President Donald J. Trump’s campaign announced that Rep. Doug Collins (GA-9) will lead the campaign’s recount team in Georgia, where a recount will begin as soon as the canvassing has concluded.
“We are concerned about the lack of transparency in the tabulation process, especially given the reports of irregularities and improper ballot harvesting in Georgia,” said Matt Morgan, Trump 2020 general counsel. “In order for Americans to have full faith and confidence in our elections, every legal vote must be counted and every illegal or fraudulent vote must be excluded. We look forward to guaranteeing that our elections are safe and secure, just as we look forward to President Trump winning Georgia.”
“Republicans stand by the ideal that every eligible voter should be able to vote legally and have it be counted,” said Rep. Collins. “During the coming recount, we are confident we will find evidence of improperly harvested ballots and other irregularities that will prove that President Trump won Georgia fairly again on his way to re-election as President. Georgians deserve a free and open process, and they will get one.”
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Meta to reinstate Trump’s Facebook, Instagram ‘in coming weeks’
Meta’s president of Global Affairs Nick Clegg announced former President Trump’s Facebook and Instagram accounts will be reinstated “in coming weeks” after a more than two-year suspension.
“Our determination is that the risk [to public safety] has sufficiently receded,” Meta Clegg said in a blog post. “As such, we will be reinstating Mr. Trump’s Facebook and Instagram accounts in the coming weeks. However, we are doing so with new guardrails in place to deter repeat offenses.”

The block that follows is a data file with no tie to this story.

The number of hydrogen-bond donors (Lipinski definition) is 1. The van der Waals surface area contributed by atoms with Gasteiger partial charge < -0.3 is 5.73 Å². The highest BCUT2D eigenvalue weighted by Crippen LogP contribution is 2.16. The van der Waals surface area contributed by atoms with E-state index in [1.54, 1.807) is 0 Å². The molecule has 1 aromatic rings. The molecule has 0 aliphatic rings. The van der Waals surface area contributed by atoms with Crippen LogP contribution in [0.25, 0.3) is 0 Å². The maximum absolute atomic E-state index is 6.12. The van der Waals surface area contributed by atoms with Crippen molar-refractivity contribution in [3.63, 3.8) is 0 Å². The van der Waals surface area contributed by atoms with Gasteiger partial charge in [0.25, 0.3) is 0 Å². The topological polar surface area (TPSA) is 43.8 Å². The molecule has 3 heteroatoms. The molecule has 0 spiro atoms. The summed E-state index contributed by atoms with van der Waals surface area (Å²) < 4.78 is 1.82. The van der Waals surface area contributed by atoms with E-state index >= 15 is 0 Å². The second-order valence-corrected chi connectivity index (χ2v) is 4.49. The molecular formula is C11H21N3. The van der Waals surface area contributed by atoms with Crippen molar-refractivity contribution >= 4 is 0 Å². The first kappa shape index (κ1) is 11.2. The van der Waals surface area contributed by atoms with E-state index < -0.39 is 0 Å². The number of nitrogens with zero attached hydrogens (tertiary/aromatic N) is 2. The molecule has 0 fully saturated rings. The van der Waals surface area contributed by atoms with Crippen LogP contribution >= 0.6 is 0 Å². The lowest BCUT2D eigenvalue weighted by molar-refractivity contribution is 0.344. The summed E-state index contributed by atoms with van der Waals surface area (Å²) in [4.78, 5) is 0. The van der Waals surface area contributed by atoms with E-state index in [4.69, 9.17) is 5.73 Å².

Twitter restored Trump’s account in November following its takeover by billionaire Elon Musk, but the former president has not yet resumed tweeting. Therefore it is unclear if he will use any of his former social media platforms, or instead remain on his own social media platform, Truth Social.
Clegg said “We just do not want — if he is to return to our services — for him to do what he did on January 6, which is to use our services to delegitimize the 2024 election, much as he sought to discredit the 2020 election.”
New “guardrails” include new policies around restricting accounts by public figures during civil unrest. Under those policies, Meta can decide to restrict the account of a public figure that violates its community standards for a time ranging from one month to two years.
“If he now posts further violating content, that content will be removed, of course, and he could be suspended for between one month and two years, depending on the severity of the violation,” Clegg said.
Posts will also be able to be limited on distribution without removing them or temporarily restricting access to its advertising tools. “Oblique references to QAnon content, for instance … is the kind of material that — even if it’s done obliquely, and doesn’t violate our community standards — we would seek to restrict the distribution of the content and/or restrict his ability to advertise,” added Clegg.
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